Raspberry Pi Pico Weather Station

(Image credit: Tom's Hardware)

Connect Your Pico to LCD screen and DHT22 Temp and Humidity Sensor

1. Place your Pico board on your breadboard.

2. With your jumper wires, connect GND from the Pico to the GND rail, Connect pin 36 / 3.3V to the power rail. 

3. Connect your DHT22 sensor to the breadboard and connect GND to the GND rail, power to the power rail and the OUT signal to GPIO15 / Pin 20 (for 3 pin DHT sensors). If you are using a 4-pin DHT22 then include a 10K ohm resistor as shown in the circuit diagram. 

4. For your LCD screen, connect SDA to Pin 6 and SCL to Pin 7

5. To power your LCD screen, connect LCD VCC to VBUS (pin 40) on the Pico and LCD GND to the GND rail of your breadboard.  

(Image credit: Tom's Hardware)

Short Cut Method - Pico Weather Station 

If you are in a hurry to get your Pico Weather Station up and working, you can download the compiled UF2 build file here. Please note that using the compiled file does not allow you to customize the text or change the signal pins. 

1. Download weatherstation.uf2 from here.

2. Disconnect your Pico board from your Raspberry Pi.

3. Hold down the BOOTSEL button while connecting your Pico board to your Pi. You should see a pop-up and RPI-RP2 appear as removable media.

4. Drag and drop weatherstation.uf2 to your Pico labeled RPI-RP2 from your downloads folder in your file manager.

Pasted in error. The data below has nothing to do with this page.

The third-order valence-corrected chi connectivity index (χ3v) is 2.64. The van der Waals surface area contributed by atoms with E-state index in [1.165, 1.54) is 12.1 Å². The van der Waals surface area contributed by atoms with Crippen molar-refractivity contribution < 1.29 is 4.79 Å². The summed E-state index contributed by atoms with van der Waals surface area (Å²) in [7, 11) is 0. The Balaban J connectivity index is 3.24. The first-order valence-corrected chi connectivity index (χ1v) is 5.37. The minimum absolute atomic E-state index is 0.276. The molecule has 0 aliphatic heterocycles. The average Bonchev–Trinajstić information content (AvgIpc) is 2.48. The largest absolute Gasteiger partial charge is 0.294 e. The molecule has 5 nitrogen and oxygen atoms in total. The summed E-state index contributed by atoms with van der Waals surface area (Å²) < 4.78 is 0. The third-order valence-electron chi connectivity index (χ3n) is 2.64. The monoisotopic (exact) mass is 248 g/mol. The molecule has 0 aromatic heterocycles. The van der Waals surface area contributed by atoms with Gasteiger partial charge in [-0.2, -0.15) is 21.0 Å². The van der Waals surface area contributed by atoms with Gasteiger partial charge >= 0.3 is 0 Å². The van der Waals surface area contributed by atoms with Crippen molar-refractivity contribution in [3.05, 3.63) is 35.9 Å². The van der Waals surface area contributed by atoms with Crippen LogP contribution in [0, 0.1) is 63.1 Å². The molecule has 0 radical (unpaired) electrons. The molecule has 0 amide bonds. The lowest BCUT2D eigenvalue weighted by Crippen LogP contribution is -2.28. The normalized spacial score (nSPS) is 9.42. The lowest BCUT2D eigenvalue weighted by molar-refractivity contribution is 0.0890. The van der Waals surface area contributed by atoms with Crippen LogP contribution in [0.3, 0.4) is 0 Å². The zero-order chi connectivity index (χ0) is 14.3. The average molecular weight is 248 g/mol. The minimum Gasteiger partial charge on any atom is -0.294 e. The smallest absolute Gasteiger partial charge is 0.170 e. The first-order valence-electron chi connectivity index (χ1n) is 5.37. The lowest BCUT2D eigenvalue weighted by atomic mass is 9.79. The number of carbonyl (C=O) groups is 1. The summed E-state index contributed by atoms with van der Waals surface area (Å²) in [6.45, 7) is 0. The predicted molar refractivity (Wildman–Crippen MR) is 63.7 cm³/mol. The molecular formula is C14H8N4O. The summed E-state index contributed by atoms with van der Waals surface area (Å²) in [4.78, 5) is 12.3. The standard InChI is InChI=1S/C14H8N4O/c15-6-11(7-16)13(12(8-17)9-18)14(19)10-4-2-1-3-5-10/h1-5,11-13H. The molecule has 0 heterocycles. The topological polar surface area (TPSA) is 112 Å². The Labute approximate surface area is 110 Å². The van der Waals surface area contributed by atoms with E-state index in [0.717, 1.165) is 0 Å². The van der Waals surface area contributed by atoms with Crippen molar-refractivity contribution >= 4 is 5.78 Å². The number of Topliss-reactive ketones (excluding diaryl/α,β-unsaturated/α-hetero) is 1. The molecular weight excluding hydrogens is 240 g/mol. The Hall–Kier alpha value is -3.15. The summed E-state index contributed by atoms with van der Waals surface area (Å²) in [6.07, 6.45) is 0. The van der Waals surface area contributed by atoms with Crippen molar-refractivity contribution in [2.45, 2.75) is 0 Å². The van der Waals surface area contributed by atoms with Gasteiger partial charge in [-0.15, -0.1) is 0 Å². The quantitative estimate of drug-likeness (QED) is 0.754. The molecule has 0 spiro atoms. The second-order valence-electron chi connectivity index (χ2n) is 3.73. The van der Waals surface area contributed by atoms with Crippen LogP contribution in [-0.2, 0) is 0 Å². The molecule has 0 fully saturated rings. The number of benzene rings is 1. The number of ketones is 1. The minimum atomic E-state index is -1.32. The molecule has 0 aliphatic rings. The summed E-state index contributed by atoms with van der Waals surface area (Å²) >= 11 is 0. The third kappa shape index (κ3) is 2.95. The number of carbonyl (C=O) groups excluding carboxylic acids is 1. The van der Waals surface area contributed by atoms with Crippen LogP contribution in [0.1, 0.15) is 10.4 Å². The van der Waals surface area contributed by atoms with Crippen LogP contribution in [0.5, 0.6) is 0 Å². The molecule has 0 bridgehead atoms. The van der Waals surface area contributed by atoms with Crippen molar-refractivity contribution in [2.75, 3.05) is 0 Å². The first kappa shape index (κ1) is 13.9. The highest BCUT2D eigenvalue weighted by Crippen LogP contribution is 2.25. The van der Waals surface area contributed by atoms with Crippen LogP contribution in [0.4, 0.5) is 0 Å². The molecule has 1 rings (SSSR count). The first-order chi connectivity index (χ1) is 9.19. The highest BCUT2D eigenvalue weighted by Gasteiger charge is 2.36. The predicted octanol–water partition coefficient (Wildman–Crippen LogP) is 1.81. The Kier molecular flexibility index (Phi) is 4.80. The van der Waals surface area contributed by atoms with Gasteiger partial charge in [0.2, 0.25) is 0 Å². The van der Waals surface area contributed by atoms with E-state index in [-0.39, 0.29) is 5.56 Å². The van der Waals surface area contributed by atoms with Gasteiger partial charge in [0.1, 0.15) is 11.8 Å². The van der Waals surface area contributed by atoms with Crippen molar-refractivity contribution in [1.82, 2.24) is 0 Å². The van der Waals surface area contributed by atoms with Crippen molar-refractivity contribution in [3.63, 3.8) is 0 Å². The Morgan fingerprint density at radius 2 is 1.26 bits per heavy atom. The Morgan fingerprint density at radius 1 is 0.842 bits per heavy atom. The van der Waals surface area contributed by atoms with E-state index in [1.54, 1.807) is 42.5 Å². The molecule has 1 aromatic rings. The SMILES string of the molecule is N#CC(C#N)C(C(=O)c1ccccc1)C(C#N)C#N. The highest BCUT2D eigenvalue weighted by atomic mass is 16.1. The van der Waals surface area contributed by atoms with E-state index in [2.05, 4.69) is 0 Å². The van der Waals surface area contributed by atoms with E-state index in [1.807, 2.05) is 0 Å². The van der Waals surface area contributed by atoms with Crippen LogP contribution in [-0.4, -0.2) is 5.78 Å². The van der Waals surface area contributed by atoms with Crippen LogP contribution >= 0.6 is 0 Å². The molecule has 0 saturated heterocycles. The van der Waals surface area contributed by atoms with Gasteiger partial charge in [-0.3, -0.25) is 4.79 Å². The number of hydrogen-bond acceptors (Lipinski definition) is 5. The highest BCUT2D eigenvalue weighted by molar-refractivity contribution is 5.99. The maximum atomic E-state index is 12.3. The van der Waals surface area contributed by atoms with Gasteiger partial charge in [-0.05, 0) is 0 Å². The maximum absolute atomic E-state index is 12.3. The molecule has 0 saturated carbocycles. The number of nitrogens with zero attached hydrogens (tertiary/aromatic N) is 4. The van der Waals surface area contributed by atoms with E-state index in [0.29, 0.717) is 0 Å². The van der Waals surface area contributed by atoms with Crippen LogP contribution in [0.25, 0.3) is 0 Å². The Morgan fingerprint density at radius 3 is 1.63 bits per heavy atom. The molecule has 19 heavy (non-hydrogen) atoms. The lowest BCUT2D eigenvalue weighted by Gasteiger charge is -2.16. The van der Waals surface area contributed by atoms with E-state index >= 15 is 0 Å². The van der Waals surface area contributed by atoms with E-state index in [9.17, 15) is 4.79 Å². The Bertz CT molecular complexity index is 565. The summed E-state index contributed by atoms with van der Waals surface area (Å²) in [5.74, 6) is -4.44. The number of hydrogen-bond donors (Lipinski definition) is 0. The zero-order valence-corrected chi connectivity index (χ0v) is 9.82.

(Image credit: Tom's Hardware)

In a few seconds (to a minute) you should see your room temperature and humidity display on the LCD screen. 

(Image credit: Tom's Hardware)

Full Instructions: Raspberry Pi Pico Weather Station 

This method produces the same outcome, an LCD that displays temperature and humidity, but you will learn how to compile source code for the Pico board. This method also includes a basic installation of the pico-sdk for users starting from scratch. For a more comprehensive installation with more examples, check out “Getting started with Raspberry Pi Pico C/C++ dev” PDF here.

1. Open a Terminal on your Raspberry Pi desktop (press Ctrl-T).

2. We’ll start by creating a directory and cloning the code we need to compile C/C++ for the Pico board with the following commands. 

mkdir weather-station
cd weather-station
git clone -b master https://github.com/raspberrypi/pico-sdk.git
cd pico-sdk
git submodule update --init
cd ..
git clone https://github.com/carolinedunn/pico-weather-station

(Image credit: Tom's Hardware)

3. Install cmake with the appropriate dependencies for Pico. This step could take around 5 minutes on a Raspberry Pi 4. 

sudo apt update
sudo apt install cmake gcc-arm-none-eabi build-essential

(Image credit: Tom's Hardware)

4. Now is a great time to take a look at the source code we’ll use to build our weather station.